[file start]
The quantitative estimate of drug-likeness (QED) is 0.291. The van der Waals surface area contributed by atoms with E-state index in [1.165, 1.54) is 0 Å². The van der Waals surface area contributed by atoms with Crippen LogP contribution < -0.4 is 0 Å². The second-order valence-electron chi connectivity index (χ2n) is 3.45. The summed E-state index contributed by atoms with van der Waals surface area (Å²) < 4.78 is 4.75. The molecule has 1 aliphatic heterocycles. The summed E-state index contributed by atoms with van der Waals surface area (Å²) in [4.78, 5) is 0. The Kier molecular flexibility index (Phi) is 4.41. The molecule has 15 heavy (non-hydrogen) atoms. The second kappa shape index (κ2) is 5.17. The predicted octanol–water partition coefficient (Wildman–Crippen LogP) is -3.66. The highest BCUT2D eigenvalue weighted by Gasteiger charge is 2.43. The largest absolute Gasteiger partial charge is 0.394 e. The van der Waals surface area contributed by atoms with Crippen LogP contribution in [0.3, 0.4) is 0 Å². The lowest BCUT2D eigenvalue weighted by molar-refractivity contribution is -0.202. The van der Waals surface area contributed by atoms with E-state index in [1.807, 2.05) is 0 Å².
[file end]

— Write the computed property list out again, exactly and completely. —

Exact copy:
The quantitative estimate of drug-likeness (QED) is 0.291. The van der Waals surface area contributed by atoms with E-state index in [1.165, 1.54) is 0 Å². The van der Waals surface area contributed by atoms with Crippen LogP contribution < -0.4 is 0 Å². The second-order valence-electron chi connectivity index (χ2n) is 3.45. The summed E-state index contributed by atoms with van der Waals surface area (Å²) < 4.78 is 4.75. The molecule has 1 aliphatic heterocycles. The summed E-state index contributed by atoms with van der Waals surface area (Å²) in [4.78, 5) is 0. The Kier molecular flexibility index (Phi) is 4.41. The molecule has 15 heavy (non-hydrogen) atoms. The second kappa shape index (κ2) is 5.17. The predicted octanol–water partition coefficient (Wildman–Crippen LogP) is -3.66. The highest BCUT2D eigenvalue weighted by Gasteiger charge is 2.43. The largest absolute Gasteiger partial charge is 0.394 e. The van der Waals surface area contributed by atoms with Crippen LogP contribution in [0.3, 0.4) is 0 Å². The lowest BCUT2D eigenvalue weighted by molar-refractivity contribution is -0.202. The van der Waals surface area contributed by atoms with E-state index in [1.807, 2.05) is 0 Å².